The mother of all sudden stops – lessons from the 1930s

I really never understood why most economists study so little economic history as they tend to do, but it is a fact that most professional economists are quite uneducated when it comes to economic history.

My contribution to changing that is sharing research on economic history with my readers. So take a look at this new paper by Olivier Accominotti and Barry Eichengreen on The Mother of All Sudden Stops: Capital Flows and Reversals in Europe, 1919-1932″.

Here is the abstract:

We present new data documenting European capital issues in major financial centers from 1919 to 1932. Push factors (conditions in international capital markets) perform better than pull factors (conditions in the borrowing countries) in explaining the surge and reversal in capital flows. In particular, the sharp increase in stock market volatility in the major financial centers at the end of the 1920s figured importantly in the decline in foreign lending. We draw parallels with Europe today.

A couple of days ago I argued that David Laidler should be awarded the Nobel Prize in economics, but if it is award to Barry Eichengreen for his contribution to “the understanding of economic history” I think it would be well-deserved!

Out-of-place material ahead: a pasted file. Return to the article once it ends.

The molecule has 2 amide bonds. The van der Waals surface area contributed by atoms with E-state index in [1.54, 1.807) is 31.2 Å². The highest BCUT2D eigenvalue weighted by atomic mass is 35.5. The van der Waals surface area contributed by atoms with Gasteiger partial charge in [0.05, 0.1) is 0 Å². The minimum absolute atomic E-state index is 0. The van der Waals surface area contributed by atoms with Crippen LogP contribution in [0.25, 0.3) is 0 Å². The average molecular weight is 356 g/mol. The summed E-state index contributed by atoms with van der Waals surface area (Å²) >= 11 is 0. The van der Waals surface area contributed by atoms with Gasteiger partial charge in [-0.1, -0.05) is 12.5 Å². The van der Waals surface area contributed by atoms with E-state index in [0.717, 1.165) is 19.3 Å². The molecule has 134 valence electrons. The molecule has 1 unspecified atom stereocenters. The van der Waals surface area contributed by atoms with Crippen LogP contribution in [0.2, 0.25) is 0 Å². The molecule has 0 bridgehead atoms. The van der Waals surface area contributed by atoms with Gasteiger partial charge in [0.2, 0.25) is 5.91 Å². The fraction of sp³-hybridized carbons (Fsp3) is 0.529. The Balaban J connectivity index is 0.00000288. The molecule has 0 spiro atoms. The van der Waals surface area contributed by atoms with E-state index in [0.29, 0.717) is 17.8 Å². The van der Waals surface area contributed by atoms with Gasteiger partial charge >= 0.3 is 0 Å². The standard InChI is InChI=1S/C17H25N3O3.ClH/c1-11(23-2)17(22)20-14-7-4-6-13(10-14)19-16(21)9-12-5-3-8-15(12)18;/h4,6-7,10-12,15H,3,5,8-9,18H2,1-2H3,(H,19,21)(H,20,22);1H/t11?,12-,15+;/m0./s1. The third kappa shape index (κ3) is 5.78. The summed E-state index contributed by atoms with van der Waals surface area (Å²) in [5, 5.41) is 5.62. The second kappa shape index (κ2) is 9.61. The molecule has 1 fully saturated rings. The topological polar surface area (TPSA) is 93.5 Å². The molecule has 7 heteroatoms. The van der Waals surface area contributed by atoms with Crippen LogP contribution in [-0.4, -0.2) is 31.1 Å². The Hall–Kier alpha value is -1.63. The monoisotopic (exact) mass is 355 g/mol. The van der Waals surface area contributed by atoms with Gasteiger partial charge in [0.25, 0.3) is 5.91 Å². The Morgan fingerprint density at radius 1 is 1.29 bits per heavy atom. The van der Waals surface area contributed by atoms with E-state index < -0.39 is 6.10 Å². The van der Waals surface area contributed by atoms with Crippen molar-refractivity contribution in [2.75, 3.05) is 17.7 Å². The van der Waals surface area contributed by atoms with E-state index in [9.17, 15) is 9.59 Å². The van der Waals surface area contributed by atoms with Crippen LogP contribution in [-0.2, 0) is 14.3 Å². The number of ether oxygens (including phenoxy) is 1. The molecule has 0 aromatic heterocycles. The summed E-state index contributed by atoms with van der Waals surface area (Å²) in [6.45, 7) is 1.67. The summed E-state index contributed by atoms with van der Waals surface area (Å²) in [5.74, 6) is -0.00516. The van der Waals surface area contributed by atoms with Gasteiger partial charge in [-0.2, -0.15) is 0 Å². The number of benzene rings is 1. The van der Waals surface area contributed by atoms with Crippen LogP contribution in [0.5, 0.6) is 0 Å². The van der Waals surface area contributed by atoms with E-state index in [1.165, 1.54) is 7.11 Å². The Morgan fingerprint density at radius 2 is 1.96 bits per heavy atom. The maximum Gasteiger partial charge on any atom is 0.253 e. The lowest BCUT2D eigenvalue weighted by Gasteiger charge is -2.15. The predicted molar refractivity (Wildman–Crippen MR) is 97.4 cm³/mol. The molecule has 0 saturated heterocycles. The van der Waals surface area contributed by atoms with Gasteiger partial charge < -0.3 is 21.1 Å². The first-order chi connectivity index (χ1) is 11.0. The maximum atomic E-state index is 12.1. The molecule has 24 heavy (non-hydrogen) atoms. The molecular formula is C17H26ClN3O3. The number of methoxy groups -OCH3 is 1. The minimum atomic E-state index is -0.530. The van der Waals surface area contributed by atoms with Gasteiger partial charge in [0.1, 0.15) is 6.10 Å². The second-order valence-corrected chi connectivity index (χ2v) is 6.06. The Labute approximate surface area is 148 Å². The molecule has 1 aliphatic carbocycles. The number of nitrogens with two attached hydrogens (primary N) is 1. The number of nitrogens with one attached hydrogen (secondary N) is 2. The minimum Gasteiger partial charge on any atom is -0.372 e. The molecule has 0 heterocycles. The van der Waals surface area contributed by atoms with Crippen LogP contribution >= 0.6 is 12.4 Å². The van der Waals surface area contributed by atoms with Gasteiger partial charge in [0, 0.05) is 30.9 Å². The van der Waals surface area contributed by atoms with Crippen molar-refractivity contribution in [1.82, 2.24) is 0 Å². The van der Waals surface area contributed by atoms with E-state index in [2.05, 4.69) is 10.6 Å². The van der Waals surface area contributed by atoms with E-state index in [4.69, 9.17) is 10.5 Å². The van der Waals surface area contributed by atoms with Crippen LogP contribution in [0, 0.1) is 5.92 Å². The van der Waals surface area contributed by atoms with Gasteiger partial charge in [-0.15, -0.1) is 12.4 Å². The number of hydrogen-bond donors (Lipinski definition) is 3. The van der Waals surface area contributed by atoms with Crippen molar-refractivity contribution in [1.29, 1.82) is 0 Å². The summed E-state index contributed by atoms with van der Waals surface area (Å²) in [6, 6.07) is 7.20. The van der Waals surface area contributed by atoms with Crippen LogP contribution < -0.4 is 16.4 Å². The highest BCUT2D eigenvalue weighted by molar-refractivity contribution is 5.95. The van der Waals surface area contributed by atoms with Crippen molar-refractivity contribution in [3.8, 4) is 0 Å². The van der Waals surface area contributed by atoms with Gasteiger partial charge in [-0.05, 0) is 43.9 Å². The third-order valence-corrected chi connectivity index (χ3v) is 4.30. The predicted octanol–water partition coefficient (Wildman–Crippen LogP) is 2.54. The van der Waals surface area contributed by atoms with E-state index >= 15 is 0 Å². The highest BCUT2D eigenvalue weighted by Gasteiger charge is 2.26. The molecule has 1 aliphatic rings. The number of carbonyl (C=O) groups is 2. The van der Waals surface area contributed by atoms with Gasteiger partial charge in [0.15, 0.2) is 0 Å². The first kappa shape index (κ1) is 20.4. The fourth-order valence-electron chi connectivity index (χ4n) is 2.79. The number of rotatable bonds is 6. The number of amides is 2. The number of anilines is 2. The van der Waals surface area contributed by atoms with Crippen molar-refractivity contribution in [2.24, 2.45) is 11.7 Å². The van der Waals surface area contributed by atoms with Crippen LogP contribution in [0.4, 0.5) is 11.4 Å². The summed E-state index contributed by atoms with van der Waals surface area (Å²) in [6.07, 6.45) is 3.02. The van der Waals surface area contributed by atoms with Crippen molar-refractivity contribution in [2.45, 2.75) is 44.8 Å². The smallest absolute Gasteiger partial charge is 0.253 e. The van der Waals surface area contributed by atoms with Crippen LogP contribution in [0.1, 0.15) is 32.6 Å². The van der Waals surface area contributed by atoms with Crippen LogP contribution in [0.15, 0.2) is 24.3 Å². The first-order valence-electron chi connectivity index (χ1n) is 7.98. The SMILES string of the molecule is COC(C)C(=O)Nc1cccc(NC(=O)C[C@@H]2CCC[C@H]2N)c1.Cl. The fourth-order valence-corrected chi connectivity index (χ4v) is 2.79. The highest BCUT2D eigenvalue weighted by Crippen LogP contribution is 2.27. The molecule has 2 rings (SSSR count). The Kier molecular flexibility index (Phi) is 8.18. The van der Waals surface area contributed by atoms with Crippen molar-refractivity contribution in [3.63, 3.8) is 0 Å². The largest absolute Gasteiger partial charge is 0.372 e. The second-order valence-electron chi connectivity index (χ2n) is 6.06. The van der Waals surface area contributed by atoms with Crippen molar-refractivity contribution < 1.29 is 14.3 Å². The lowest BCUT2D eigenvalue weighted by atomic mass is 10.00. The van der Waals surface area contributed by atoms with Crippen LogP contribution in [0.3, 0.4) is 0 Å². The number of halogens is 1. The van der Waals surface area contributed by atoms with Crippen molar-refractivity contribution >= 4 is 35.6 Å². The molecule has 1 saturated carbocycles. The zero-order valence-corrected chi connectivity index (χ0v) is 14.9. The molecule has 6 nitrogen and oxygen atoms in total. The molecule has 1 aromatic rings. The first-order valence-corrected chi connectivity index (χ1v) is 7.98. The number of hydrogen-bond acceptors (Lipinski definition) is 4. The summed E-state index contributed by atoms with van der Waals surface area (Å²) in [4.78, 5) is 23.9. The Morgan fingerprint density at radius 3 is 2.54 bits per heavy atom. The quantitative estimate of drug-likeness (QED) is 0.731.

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1 Comment

  1. John S

     /  October 11, 2013

    I like Eichengreen, but I don’t get why knowledgeable scholars like he and Perry Mehrling say nothing about free banking in Canada or Scotland or non-central bank alternatives for fixing the flaws of the pre-Fed US banking system. At least Bordo gives free banking a fair hearing, and he certainly understands how it works.

    Example: Here Eichengreen starts off with a caricature of a gold standard (paying for gas with a gold coin!), and then describes a gold standard as “price fixing” (when really it is a definition). He mentions everything “Austrian” in this article (ABCT, 100% reserves, Hayek’s competing currencies) *except* free banking–the one system we know for sure worked successfully!

    Like Kurt Schuler said, a specie standard is not compatible with a central bank. Most of the problems of the Great Depression, as far as I can tell, would have been far milder under a free banking specie standard. Why does this argument get no attention from economic historians?


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